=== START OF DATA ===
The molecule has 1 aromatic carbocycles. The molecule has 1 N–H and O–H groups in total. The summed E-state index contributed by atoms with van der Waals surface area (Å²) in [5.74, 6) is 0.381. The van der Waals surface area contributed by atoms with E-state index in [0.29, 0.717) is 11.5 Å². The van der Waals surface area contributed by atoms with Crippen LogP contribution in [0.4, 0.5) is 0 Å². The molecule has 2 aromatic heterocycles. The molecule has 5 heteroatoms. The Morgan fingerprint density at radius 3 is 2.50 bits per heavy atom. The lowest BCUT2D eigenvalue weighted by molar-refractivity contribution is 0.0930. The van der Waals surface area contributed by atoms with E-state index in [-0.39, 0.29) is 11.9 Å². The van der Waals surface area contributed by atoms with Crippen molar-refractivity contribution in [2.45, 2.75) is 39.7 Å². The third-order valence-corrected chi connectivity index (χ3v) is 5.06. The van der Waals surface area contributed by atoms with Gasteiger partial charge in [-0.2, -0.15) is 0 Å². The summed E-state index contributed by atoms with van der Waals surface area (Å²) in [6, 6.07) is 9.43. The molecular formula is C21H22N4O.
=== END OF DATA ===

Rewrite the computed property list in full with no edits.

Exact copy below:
The molecule has 1 aromatic carbocycles. The molecule has 1 N–H and O–H groups in total. The summed E-state index contributed by atoms with van der Waals surface area (Å²) in [5.74, 6) is 0.381. The van der Waals surface area contributed by atoms with E-state index in [0.29, 0.717) is 11.5 Å². The van der Waals surface area contributed by atoms with Crippen LogP contribution in [0.4, 0.5) is 0 Å². The molecule has 2 aromatic heterocycles. The molecule has 5 heteroatoms. The Morgan fingerprint density at radius 3 is 2.50 bits per heavy atom. The lowest BCUT2D eigenvalue weighted by molar-refractivity contribution is 0.0930. The van der Waals surface area contributed by atoms with E-state index in [-0.39, 0.29) is 11.9 Å². The van der Waals surface area contributed by atoms with Crippen molar-refractivity contribution in [2.45, 2.75) is 39.7 Å². The third-order valence-corrected chi connectivity index (χ3v) is 5.06. The van der Waals surface area contributed by atoms with Gasteiger partial charge in [-0.2, -0.15) is 0 Å². The summed E-state index contributed by atoms with van der Waals surface area (Å²) in [6, 6.07) is 9.43. The molecular formula is C21H22N4O.